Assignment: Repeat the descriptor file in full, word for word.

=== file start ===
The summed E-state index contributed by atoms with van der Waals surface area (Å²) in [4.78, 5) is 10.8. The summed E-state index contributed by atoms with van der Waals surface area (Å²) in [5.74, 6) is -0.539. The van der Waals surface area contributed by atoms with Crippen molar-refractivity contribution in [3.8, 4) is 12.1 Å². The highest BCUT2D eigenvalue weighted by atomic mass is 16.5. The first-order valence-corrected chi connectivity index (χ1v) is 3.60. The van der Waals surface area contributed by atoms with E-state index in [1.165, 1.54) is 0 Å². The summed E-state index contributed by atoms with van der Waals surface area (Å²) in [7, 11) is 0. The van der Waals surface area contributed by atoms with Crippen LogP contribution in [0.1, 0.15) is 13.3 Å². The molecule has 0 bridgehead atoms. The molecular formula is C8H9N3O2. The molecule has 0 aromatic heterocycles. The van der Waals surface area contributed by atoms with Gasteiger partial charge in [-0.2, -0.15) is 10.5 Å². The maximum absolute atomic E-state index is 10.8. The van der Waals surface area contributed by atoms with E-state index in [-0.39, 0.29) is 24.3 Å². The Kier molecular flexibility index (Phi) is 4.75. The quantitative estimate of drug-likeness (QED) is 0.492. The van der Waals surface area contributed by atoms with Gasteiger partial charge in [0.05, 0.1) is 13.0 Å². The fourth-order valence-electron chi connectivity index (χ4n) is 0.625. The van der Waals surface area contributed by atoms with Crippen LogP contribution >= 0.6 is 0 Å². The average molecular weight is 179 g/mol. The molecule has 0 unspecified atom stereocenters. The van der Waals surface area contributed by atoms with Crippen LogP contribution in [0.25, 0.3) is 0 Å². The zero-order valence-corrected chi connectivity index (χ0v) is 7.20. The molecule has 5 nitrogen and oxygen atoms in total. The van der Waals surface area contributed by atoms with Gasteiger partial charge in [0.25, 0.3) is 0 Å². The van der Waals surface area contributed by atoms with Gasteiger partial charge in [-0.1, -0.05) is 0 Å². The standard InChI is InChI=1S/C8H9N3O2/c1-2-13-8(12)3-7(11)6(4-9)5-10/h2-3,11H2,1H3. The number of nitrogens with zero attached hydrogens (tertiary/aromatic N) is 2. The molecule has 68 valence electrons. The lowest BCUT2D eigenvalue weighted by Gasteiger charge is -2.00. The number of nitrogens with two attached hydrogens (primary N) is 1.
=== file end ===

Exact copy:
The summed E-state index contributed by atoms with van der Waals surface area (Å²) in [4.78, 5) is 10.8. The summed E-state index contributed by atoms with van der Waals surface area (Å²) in [5.74, 6) is -0.539. The van der Waals surface area contributed by atoms with Crippen molar-refractivity contribution in [3.8, 4) is 12.1 Å². The highest BCUT2D eigenvalue weighted by atomic mass is 16.5. The first-order valence-corrected chi connectivity index (χ1v) is 3.60. The van der Waals surface area contributed by atoms with E-state index in [1.165, 1.54) is 0 Å². The summed E-state index contributed by atoms with van der Waals surface area (Å²) in [7, 11) is 0. The van der Waals surface area contributed by atoms with Crippen LogP contribution in [0.1, 0.15) is 13.3 Å². The molecule has 0 bridgehead atoms. The molecular formula is C8H9N3O2. The molecule has 0 aromatic heterocycles. The van der Waals surface area contributed by atoms with Gasteiger partial charge in [-0.2, -0.15) is 10.5 Å². The maximum absolute atomic E-state index is 10.8. The van der Waals surface area contributed by atoms with E-state index in [-0.39, 0.29) is 24.3 Å². The Kier molecular flexibility index (Phi) is 4.75. The quantitative estimate of drug-likeness (QED) is 0.492. The van der Waals surface area contributed by atoms with Gasteiger partial charge in [0.05, 0.1) is 13.0 Å². The fourth-order valence-electron chi connectivity index (χ4n) is 0.625. The van der Waals surface area contributed by atoms with Crippen LogP contribution >= 0.6 is 0 Å². The average molecular weight is 179 g/mol. The molecule has 0 unspecified atom stereocenters. The van der Waals surface area contributed by atoms with Crippen LogP contribution in [0.25, 0.3) is 0 Å². The zero-order valence-corrected chi connectivity index (χ0v) is 7.20. The molecule has 5 nitrogen and oxygen atoms in total. The van der Waals surface area contributed by atoms with Gasteiger partial charge in [0.25, 0.3) is 0 Å². The van der Waals surface area contributed by atoms with Gasteiger partial charge in [-0.1, -0.05) is 0 Å². The standard InChI is InChI=1S/C8H9N3O2/c1-2-13-8(12)3-7(11)6(4-9)5-10/h2-3,11H2,1H3. The number of nitrogens with zero attached hydrogens (tertiary/aromatic N) is 2. The molecule has 68 valence electrons. The lowest BCUT2D eigenvalue weighted by Gasteiger charge is -2.00. The number of nitrogens with two attached hydrogens (primary N) is 1.